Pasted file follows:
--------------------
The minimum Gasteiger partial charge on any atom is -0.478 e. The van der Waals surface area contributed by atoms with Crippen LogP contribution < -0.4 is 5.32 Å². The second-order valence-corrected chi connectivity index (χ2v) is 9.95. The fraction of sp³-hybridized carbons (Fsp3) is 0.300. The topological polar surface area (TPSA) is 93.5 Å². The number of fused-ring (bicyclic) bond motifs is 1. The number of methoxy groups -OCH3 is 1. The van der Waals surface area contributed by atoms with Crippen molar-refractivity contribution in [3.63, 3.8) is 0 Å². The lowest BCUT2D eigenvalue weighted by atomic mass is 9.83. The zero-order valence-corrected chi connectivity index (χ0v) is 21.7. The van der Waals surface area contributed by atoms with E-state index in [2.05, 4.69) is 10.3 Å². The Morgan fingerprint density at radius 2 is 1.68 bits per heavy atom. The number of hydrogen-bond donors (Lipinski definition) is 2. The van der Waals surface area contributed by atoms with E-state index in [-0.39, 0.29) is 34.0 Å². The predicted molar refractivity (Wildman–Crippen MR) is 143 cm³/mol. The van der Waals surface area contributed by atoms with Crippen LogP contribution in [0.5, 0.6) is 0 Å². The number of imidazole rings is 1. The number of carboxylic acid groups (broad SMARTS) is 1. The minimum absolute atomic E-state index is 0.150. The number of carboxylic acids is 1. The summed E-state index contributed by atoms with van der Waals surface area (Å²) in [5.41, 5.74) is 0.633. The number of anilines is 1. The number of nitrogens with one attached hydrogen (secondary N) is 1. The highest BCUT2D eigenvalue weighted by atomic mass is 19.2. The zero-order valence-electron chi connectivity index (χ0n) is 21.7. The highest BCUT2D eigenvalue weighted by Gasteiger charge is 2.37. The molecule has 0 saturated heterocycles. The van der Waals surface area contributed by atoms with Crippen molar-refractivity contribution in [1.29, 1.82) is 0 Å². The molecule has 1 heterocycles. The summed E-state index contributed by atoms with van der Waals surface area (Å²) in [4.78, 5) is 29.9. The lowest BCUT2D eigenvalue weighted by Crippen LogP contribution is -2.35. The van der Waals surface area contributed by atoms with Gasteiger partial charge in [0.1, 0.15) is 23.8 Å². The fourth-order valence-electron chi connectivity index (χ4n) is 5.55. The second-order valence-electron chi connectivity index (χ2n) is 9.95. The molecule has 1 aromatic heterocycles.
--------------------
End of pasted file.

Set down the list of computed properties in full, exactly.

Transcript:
The minimum Gasteiger partial charge on any atom is -0.478 e. The van der Waals surface area contributed by atoms with Crippen LogP contribution < -0.4 is 5.32 Å². The second-order valence-corrected chi connectivity index (χ2v) is 9.95. The fraction of sp³-hybridized carbons (Fsp3) is 0.300. The topological polar surface area (TPSA) is 93.5 Å². The number of fused-ring (bicyclic) bond motifs is 1. The number of methoxy groups -OCH3 is 1. The van der Waals surface area contributed by atoms with Crippen molar-refractivity contribution in [3.63, 3.8) is 0 Å². The lowest BCUT2D eigenvalue weighted by atomic mass is 9.83. The zero-order valence-corrected chi connectivity index (χ0v) is 21.7. The van der Waals surface area contributed by atoms with E-state index in [2.05, 4.69) is 10.3 Å². The Morgan fingerprint density at radius 2 is 1.68 bits per heavy atom. The number of hydrogen-bond donors (Lipinski definition) is 2. The van der Waals surface area contributed by atoms with E-state index in [-0.39, 0.29) is 34.0 Å². The predicted molar refractivity (Wildman–Crippen MR) is 143 cm³/mol. The van der Waals surface area contributed by atoms with Crippen LogP contribution in [0.5, 0.6) is 0 Å². The number of imidazole rings is 1. The number of carboxylic acid groups (broad SMARTS) is 1. The minimum absolute atomic E-state index is 0.150. The number of carboxylic acids is 1. The summed E-state index contributed by atoms with van der Waals surface area (Å²) in [5.41, 5.74) is 0.633. The number of anilines is 1. The number of nitrogens with one attached hydrogen (secondary N) is 1. The highest BCUT2D eigenvalue weighted by atomic mass is 19.2. The zero-order valence-electron chi connectivity index (χ0n) is 21.7. The highest BCUT2D eigenvalue weighted by Gasteiger charge is 2.37. The molecule has 0 saturated heterocycles. The van der Waals surface area contributed by atoms with Crippen molar-refractivity contribution in [1.29, 1.82) is 0 Å². The molecule has 1 heterocycles. The summed E-state index contributed by atoms with van der Waals surface area (Å²) in [4.78, 5) is 29.9. The lowest BCUT2D eigenvalue weighted by Crippen LogP contribution is -2.35. The van der Waals surface area contributed by atoms with Gasteiger partial charge in [0.1, 0.15) is 23.8 Å². The fourth-order valence-electron chi connectivity index (χ4n) is 5.55. The second-order valence-electron chi connectivity index (χ2n) is 9.95. The molecule has 1 aromatic heterocycles.